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The Nearest Known Instance of a Star Being Eaten by a Black Hole Detected by Astronomers


Astronomers at MIT and elsewhere have observed infrared signs of the closest tidal disturbance event (TDE) yet. A bright glow from galaxy NGC 7392 was detected in 2015 (top left panel). Observations of the same galaxy were taken in 2010-2011 (top right), prior to TDE. The lower left shows the difference between the first two images, representing the actual detected TDE. For comparison, the lower right panel shows the same galaxy in the optical wavelength range. Credit: Christos Panagiotto et al

Once every 10,000 years or so, a galaxy’s center lights up as its supermassive black hole shreds a passing star. The “tidal disruption event” occurs in a literal flash, as the central black hole pulls in stellar material and releases massive amounts of radiation in the process.

Astronomers know of about 100 tidal disturbance events (TDE) in distant galaxies, based on the rush of light reaching telescopes on Earth and in space. Most of this light comes from x-rays and optical radiation.

Tuning in conventional X-ray and ultraviolet/photonic bands, MIT astronomers have discovered a new tidal disturbance event, shining brightly in the infrared. It is one of the first times scientists have directly determined TDE at infrared wavelengths.

Moreover, the new outburst is the closest tidal disturbance event observed to date: the flare was found in NGC 7392, a galaxy about 137 million light-years from Earth, which corresponds to a region in its own cosmic backyard. coffee beans. Quarter the size of the next nearest TDE.

This new flare, called WTP14adbjsh, did not stand out in the standard X-ray and optical data. Scientists believe that these conventional surveys missed near TDE, not because they did not emit X-rays and ultraviolet light, but because that light was blocked by a massive amount of dust that absorbs radiation and gives off heat in the form of infrared. energy.

The researchers determined that WTP14adbjsh occurred in a young star-forming galaxy, unlike the majority of TDEs that have been found in quieter galaxies. Scientists predicted that star-forming galaxies should host TDEs, since the stars they produce would provide plenty of fuel for the galaxy’s central black hole to devour. But observations of TDEs in star-forming galaxies have been rare until now.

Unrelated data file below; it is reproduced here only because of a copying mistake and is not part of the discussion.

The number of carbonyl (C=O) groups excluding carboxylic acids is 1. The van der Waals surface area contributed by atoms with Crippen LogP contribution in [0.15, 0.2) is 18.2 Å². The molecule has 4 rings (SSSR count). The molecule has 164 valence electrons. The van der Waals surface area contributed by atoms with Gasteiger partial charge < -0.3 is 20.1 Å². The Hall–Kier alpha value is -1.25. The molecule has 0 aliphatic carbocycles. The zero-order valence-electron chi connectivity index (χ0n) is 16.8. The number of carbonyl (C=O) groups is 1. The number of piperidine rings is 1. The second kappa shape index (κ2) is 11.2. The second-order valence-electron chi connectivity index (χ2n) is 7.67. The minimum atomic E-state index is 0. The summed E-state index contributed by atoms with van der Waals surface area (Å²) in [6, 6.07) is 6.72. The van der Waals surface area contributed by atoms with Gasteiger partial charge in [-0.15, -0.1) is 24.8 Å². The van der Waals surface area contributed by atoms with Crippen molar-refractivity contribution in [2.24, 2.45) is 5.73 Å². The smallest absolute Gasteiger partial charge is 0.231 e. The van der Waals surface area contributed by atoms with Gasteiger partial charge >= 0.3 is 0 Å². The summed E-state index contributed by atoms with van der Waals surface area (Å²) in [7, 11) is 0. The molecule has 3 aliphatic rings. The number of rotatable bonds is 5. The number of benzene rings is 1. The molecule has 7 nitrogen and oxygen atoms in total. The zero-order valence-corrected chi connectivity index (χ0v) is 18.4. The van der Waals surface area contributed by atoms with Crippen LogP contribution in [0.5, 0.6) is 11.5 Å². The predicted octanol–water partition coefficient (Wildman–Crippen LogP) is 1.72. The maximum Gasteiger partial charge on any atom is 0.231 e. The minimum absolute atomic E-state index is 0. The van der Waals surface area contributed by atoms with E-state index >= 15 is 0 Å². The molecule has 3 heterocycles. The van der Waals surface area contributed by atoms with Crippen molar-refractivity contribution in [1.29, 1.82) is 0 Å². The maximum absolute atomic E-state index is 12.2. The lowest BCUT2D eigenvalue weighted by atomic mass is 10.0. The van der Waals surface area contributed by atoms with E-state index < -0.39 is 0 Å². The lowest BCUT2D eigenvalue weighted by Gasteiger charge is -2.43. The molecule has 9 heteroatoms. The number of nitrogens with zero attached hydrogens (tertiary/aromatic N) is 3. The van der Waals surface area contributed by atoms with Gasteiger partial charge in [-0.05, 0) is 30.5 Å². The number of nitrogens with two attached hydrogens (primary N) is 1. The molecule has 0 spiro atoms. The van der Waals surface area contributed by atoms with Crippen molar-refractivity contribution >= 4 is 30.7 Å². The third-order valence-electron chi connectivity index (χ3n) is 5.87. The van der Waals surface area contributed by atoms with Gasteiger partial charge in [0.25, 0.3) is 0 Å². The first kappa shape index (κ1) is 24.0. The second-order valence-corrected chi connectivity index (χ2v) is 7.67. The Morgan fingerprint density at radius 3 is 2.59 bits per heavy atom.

The new study suggests that conventional optical and X-ray surveys may have missed TDE in star-forming galaxies because these galaxies naturally produce more dust that could block out any light coming from their cores. Searching in the infrared range can reveal many previously hidden TDEs in active star-forming galaxies.

“Finding such a close TDE means, statistically, there must be a large number of these events for which traditional methods were not constrained,” says Christos Panagio, a postdoctoral researcher at MIT’s Kavli Institute for Astrophysics and Space Research. “. “So, we should try to find them in infrared if we want a complete picture of black holes and their host galaxies.”

A paper detailing the team’s discovery appears today in Astrophysical Journal Letters. MIT co-authors at Panagiotou are Kechalay D, Megan Masterson, Irene Cara, Michael Calzadilla, Anna-Christina Ehlers, Daniel Frostige, Nathan Lowery, and Rob Simko, along with Viraj Karambilkar, Mansi Kasliwal, Robert Stein, and Jeffrey Zolkwer of Caltech, and Aaron Meissner at the National Science Foundation’s National Optical and Infrared Astronomy Research Laboratory.

A flash of possibility

Panagiotto did not intend to research tidal disturbance events. He and his colleagues were looking for signals of transient general sources in the observational data, using a search tool developed by De. The team used the De method to search for possible transient events in archival data captured by NASA’s NEOWISE mission, a space telescope that has conducted regular surveys of the entire sky since 2010, at infrared wavelengths.